Anyhow, 20 percent funny, it’s worth noting, isn’t half bad considering that 90 percent of Write More Good’s content is original—that is, not simply repurposed from the @FakeAPStylebook Twitter feed. “I would like to praise the authors for not doing what anyone else in the Internet Age would have done, which is simply cutting and pasting together a slew of tweets, calling it a book, and raking in the dough from Old Media,” Roger Ebert, an expert in both Twitter and Old Media, writes in the book’s introduction.
And, totally: The Bureau Chiefs could have easily compiled their feed’s 1,000+ tweets into a document, bound the thing up, and called it a day. Instead, they’ve created an almost wholly new set of short entries while also expanding their purview beyond simple style notes—the bread and butter of the Twitter feed—and into longer, actual-AP Stylebook-like explanations about the coverage of political campaigns, sports, the future of the news industry, etc. It’s an ambitious, and in that admirable, undertaking.
But a consequence of The Bureau Chiefs’ literary moxie is that @FakeAPStylebook, expanded into Write More Good, becomes less “joke told in 1,000 parts, with 1,000 different punchlines”…and more one big meta-joke, with a single, ongoing punchline. (“We wanted it to not be an Internet book per se but a real comedy book that had some depth to it,” Ken Lowery, Write More Good’s co-editor—and one of its fifteen writers—explained.)
But, then, depth isn’t an unalloyed good. Twitter isn’t just an infrastructure; it’s also, to some extent, an insulation—from verbosity, from complexity, from, generally, high expectations. Narrative platforms vary not just in length, but in form (Marshall McLuhan: Wannabe journalist known principally for his cameo in “Annie Hall”); the jokes coming from @FakeAPStylebook—the feed, now at 200,000+ followers, is still going strong—feel ad hoc and organic. And so does the audience interaction with them. If the tweets are funny, they might elicit a chuckle; if they’re really funny, a retweet. And if they’re neither of those…hey, no harm done. Twitter, free and easy in pretty much every sense, is the ultimate low-stakes environment—for both the producer of content and the consumer of it.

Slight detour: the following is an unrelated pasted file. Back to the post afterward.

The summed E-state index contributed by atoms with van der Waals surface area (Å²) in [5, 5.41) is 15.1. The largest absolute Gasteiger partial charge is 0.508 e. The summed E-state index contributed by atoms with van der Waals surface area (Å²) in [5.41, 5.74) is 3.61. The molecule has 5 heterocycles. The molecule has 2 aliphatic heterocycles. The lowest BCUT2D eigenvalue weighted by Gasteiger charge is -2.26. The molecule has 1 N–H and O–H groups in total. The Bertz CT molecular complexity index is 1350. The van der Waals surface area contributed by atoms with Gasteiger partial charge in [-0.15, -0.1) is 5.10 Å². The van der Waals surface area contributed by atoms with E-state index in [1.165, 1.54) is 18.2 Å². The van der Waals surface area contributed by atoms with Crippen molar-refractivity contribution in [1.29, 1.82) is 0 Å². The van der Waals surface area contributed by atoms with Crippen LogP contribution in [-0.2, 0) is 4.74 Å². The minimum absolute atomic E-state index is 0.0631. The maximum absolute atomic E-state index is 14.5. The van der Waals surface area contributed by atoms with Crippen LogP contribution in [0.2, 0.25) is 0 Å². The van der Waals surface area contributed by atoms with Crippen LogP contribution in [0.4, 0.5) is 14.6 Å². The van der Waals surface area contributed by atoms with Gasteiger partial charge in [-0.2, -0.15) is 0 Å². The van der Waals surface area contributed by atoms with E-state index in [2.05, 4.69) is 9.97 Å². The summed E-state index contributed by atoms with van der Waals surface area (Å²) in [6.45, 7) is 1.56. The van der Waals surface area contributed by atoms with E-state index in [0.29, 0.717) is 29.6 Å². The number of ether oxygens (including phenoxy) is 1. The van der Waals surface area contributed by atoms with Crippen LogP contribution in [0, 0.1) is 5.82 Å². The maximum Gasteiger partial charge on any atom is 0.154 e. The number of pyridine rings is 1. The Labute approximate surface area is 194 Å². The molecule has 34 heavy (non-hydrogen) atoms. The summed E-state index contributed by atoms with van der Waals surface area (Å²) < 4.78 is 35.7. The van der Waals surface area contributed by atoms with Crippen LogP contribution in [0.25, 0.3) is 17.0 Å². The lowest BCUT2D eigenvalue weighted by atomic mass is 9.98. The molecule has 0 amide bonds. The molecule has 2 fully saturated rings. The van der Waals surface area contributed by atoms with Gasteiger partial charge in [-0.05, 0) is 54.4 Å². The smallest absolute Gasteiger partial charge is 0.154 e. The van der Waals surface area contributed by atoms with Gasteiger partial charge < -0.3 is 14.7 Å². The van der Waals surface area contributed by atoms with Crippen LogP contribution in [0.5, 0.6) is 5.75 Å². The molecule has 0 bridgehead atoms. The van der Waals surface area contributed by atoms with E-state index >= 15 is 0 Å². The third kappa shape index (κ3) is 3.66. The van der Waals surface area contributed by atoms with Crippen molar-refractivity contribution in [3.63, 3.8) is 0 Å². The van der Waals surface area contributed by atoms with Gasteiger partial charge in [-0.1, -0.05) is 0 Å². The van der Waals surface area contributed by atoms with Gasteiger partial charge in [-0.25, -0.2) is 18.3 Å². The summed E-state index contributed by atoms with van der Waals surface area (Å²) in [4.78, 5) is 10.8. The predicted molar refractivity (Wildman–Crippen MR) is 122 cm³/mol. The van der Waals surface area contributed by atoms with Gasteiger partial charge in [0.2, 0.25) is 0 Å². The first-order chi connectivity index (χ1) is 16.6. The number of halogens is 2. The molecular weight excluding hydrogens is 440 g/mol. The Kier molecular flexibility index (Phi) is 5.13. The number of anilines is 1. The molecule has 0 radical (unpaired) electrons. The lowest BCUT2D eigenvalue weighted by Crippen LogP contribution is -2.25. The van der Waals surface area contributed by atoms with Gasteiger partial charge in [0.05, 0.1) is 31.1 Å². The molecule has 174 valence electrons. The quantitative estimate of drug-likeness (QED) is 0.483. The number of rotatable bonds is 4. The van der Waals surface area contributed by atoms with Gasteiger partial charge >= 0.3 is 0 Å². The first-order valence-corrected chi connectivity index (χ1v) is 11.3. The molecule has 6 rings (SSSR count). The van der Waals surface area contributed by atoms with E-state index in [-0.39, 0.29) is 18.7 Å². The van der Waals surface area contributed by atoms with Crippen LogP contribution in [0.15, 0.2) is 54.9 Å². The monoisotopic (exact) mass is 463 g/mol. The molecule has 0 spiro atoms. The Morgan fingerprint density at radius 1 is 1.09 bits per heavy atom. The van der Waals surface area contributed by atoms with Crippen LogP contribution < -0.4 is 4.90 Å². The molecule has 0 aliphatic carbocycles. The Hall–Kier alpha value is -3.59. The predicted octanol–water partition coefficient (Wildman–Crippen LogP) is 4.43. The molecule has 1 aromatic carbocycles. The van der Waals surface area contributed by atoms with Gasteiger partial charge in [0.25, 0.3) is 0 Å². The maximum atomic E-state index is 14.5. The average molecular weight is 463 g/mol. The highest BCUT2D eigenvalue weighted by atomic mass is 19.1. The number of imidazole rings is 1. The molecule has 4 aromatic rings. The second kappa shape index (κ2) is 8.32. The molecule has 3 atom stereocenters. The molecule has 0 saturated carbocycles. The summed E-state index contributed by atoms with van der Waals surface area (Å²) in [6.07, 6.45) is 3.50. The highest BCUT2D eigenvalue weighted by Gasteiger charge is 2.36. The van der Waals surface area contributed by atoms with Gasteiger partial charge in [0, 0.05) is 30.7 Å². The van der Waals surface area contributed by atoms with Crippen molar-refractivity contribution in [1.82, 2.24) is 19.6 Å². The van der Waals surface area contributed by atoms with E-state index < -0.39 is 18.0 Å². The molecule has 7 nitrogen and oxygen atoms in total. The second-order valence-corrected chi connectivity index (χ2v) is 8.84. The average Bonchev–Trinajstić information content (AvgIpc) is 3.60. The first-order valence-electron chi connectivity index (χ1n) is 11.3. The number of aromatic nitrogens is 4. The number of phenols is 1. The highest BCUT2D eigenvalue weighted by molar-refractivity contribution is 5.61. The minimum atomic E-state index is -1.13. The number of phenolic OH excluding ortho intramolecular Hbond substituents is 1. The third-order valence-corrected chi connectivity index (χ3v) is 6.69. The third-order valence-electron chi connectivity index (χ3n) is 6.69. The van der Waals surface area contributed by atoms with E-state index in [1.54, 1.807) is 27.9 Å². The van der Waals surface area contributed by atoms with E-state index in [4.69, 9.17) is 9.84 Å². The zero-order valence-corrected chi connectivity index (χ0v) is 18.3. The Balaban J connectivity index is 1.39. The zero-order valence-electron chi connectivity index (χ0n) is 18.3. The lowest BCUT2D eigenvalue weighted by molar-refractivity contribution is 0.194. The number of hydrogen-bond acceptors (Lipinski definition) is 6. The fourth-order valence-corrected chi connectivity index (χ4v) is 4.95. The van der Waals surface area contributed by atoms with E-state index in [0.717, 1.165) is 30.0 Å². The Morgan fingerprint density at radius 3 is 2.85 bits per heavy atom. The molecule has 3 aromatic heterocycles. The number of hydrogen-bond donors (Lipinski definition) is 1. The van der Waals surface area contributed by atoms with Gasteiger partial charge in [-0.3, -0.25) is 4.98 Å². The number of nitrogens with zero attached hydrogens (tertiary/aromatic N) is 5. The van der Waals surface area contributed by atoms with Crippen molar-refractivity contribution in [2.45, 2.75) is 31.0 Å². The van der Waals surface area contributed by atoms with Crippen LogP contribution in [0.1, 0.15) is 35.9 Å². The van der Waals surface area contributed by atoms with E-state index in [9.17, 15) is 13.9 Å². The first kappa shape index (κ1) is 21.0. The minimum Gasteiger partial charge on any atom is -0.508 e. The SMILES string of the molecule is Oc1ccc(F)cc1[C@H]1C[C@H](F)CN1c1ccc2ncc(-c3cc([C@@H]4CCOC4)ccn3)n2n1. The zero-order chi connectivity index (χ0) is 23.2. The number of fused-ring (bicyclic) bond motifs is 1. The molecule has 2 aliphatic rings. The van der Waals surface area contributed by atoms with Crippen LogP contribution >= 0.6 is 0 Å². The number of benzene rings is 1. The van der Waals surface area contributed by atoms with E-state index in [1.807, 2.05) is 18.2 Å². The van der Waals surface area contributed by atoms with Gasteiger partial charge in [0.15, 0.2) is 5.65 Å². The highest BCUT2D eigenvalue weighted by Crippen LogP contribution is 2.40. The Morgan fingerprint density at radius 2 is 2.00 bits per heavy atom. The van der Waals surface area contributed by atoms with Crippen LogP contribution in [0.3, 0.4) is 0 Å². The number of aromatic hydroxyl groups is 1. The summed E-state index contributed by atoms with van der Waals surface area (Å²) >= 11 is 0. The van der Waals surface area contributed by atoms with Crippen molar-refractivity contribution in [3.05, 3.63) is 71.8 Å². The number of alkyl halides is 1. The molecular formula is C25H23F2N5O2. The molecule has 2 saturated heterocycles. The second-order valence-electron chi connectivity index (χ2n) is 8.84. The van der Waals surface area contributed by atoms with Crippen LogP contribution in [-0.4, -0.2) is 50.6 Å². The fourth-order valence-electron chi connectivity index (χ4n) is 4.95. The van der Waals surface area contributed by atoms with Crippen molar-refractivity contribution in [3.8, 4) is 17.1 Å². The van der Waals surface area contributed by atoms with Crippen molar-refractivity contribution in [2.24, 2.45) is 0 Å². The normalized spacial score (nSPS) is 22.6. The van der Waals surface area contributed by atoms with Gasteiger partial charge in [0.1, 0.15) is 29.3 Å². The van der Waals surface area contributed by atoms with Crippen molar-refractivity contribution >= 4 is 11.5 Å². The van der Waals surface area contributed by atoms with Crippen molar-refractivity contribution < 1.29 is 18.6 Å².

Not so for a book, though, which carries into every transaction the luggage of intellectual and financial expectation. Which is another way of saying that poop jokes printed in a book are different from poop jokes posted to Twitter. As a feed, dynamic and ephemeral, @FakeAPStylebook—its humor popping up, fully formed, between breaking-news updates and friends’ Foursquare check-ins—is a treat, subversive and surprising and satirical all at the same time. The tweets catch you off-guard, in a good way. They’re like being Rickrolled by E.B. White himself.
In book form, though, in the aggregate, the subversive and surprising and satirical become sort of sad. Without the benefit of Twitter’s enforced brevity—not to mention its levity—the meta-journalistic humor becomes a little too sharp, a little too raw, a little too awkward; it’s as if Mr. White, having had one cocktail too many, has suddenly backed you into a corner, forcing you to listen as he shouts about the sorry state of contemporary journalism. In the alchemy that spins tweets into Gutenbergian gold, irreverence gives way to, of all things, bitterness. “Fourth Estate: A term journalists use to make themselves feel like they make important contributions to society so they don’t eat a gun after covering their twentieth ham-and-beans fundraiser.” And then: “Do not use emoticons in headlines or the body of your text. If for some reason your story is about actual emoticons, please kill yourself.”
Funny? I guess. But also: :-(
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